To intercept, inspect or manipulate HTTPS traffic, you need the HTTPS client to trust you.
If you want to intercept your own HTTPS on Android, perhaps to capture & rewrite traffic from your Android device for debugging or testing, how do you do that?
This isn’t theoretical – HTTP Toolkit does exactly this, automatically intercepting HTTPS from real Android devices, for inspection, testing & mocking. To do so, it has to automatically ensure that it’s trusted by HTTPS clients on Android devices, without breaking security on those devices completely (it would be a very bad idea to simply turn off certificate validation, for example).
Let’s talk though how HTTPS clients in general manage this kind of trust, see how that works on Android specifically, and then look at how it’s possible to get around this and intercept real HTTPS traffic.
An HTTPS request is an HTTP request, made over a TLS connection. Everything we’re going to talk about here is really about TLS – the HTTP within is just normal
GET / requests and
200 OK responses.
I’m not going to go into the lowest level details, but it is important to understand the basics of how TLS works. If you are interested in the fine details of TLS, The Illustrated TLS Connection is well worth a look, for a byte-by-byte breakdown of the whole process.
The high-level summary is this:
- Every TLS client keeps track of some set of root certificate authorities (root CAs) that it trusts completely.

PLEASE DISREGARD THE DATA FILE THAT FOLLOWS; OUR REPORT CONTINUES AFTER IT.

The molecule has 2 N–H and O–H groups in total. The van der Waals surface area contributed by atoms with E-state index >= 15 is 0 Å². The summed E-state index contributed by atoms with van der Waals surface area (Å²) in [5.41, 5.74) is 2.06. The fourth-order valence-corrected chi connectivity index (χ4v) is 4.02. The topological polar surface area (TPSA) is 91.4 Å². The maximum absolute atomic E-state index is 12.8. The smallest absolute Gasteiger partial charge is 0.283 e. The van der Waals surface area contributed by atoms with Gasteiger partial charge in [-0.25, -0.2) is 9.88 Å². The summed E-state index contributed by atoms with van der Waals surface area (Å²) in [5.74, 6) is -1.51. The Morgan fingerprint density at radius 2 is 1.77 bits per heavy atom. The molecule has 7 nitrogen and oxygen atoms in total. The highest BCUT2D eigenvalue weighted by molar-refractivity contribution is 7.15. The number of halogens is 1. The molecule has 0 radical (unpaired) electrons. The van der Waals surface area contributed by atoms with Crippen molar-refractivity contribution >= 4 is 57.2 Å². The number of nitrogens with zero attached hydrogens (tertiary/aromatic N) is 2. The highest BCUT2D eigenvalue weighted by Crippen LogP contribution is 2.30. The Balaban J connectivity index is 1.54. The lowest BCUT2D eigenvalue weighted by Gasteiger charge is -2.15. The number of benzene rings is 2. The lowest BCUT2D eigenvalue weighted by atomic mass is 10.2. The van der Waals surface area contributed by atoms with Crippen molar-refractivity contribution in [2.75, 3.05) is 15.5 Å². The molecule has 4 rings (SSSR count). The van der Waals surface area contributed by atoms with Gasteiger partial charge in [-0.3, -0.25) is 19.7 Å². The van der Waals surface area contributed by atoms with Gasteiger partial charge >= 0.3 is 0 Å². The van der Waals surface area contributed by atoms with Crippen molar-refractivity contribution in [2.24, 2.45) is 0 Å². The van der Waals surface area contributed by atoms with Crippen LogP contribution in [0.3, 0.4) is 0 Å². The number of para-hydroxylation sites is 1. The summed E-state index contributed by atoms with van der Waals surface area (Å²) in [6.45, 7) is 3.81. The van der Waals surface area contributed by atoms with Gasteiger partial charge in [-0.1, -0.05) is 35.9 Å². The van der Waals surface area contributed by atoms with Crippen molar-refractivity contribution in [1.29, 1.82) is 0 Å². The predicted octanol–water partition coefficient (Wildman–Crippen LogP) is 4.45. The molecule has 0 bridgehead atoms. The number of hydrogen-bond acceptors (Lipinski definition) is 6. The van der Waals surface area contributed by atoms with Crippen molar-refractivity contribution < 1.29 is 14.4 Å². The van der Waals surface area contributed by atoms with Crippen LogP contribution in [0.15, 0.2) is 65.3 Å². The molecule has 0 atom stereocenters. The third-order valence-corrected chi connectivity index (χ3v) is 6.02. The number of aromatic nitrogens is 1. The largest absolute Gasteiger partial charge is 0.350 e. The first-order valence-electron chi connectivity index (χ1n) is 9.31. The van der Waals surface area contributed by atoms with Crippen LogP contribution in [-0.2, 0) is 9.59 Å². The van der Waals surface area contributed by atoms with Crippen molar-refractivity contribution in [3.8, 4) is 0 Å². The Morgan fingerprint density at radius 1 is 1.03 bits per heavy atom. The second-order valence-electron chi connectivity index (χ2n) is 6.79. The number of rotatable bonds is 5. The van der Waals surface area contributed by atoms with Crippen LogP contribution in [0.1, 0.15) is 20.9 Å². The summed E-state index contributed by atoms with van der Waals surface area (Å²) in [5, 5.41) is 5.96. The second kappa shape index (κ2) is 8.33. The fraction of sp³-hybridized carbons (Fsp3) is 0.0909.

- When any modern TLS client first connects to a server, its initial message includes a Server Name Indication (SNI), telling the server which hostname it’s looking for (e.g. example.com). It expects the server’s response to include a valid certificate for that hostname.
- TLS certificates include a reference to the issuer of the certificate, and a signature proving that the issuer verified the certificate. The issuer’s certificate in turn will have its own issuer & signature, creating a chain of certificates, up until a final self-signed root certificate.
- The client must decide if it trusts the server’s certificate. It does so by checking the details of the certificate (notably checking the hostname is what was expected), and then examining the issuer of the certificate, and then issuer of the issuer’s certificate, and so on and so on until it reaches a certificate that it already trusts (a trusted certificate authority) or running out of issuers and deciding that it doesn’t trust the certificate at all.
- If the client trusts the certificate, it continues creating the encrypted connection, and then sends and receives data over that connection. If it doesn’t trust the certificate, it closes the connection before sending any content, i.e. it never sends any part of its HTTPS request.
In short: every TLS client has a list of root CAs that it trusts, and to successfully receive an HTTPS request, you must be able to present a certificate for the target hostname that includes a trusted root CA somewhere in its chain.
This is a bit simplified and I’m ignoring all sorts of edge cases, but it’s enough for our purposes. If you’d like to get into the nitty gritty of how the certificate validation really works, Scott Helme has written up a great guide.
So, given the above, if we want to intercept HTTPS we need to be able to present a certificate issued by a trusted certificate authority. Since nobody reading this has a globally trusted root CA to hand, in practice that means we need to create our own CA, and ensure the TLS client (in this case, Android’s HTTPS clients) already trusts that CA, before we can get started.